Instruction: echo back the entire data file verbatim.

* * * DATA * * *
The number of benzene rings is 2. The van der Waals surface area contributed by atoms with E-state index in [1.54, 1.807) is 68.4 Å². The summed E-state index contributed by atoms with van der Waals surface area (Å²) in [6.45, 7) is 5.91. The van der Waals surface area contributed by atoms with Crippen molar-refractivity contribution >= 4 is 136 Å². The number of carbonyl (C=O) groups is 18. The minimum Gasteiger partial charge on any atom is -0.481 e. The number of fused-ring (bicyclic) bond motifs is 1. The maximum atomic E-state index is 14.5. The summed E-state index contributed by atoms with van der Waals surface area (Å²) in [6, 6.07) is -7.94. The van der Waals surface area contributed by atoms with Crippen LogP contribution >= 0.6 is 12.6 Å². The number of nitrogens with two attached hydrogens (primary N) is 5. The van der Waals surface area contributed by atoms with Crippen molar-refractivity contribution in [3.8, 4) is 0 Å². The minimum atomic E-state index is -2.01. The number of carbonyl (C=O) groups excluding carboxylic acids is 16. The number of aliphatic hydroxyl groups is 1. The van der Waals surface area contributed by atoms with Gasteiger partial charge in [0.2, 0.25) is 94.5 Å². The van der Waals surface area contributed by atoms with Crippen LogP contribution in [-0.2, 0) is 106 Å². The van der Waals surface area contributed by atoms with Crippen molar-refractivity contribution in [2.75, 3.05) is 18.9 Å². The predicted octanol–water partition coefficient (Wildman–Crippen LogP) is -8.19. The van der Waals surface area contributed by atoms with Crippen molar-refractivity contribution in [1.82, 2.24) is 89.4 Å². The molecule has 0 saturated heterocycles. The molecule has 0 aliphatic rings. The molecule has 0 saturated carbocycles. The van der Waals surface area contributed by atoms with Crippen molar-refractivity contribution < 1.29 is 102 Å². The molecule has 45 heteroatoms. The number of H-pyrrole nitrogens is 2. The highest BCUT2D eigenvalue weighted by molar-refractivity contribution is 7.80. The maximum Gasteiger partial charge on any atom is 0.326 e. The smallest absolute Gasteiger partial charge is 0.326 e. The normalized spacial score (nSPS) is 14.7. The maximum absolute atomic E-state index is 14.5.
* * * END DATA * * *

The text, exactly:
The number of benzene rings is 2. The van der Waals surface area contributed by atoms with E-state index in [1.54, 1.807) is 68.4 Å². The summed E-state index contributed by atoms with van der Waals surface area (Å²) in [6.45, 7) is 5.91. The van der Waals surface area contributed by atoms with Crippen molar-refractivity contribution >= 4 is 136 Å². The number of carbonyl (C=O) groups is 18. The minimum Gasteiger partial charge on any atom is -0.481 e. The number of fused-ring (bicyclic) bond motifs is 1. The maximum atomic E-state index is 14.5. The summed E-state index contributed by atoms with van der Waals surface area (Å²) in [6, 6.07) is -7.94. The van der Waals surface area contributed by atoms with Crippen LogP contribution >= 0.6 is 12.6 Å². The number of nitrogens with two attached hydrogens (primary N) is 5. The van der Waals surface area contributed by atoms with Crippen molar-refractivity contribution in [3.8, 4) is 0 Å². The minimum atomic E-state index is -2.01. The number of carbonyl (C=O) groups excluding carboxylic acids is 16. The number of aliphatic hydroxyl groups is 1. The van der Waals surface area contributed by atoms with Gasteiger partial charge in [0.2, 0.25) is 94.5 Å². The van der Waals surface area contributed by atoms with Crippen LogP contribution in [-0.2, 0) is 106 Å². The van der Waals surface area contributed by atoms with Crippen molar-refractivity contribution in [2.75, 3.05) is 18.9 Å². The predicted octanol–water partition coefficient (Wildman–Crippen LogP) is -8.19. The van der Waals surface area contributed by atoms with Crippen molar-refractivity contribution in [1.82, 2.24) is 89.4 Å². The molecule has 0 saturated heterocycles. The molecule has 0 aliphatic rings. The molecule has 0 saturated carbocycles. The van der Waals surface area contributed by atoms with Crippen molar-refractivity contribution < 1.29 is 102 Å². The molecule has 45 heteroatoms. The number of H-pyrrole nitrogens is 2. The highest BCUT2D eigenvalue weighted by molar-refractivity contribution is 7.80. The maximum Gasteiger partial charge on any atom is 0.326 e. The smallest absolute Gasteiger partial charge is 0.326 e. The normalized spacial score (nSPS) is 14.7. The maximum absolute atomic E-state index is 14.5.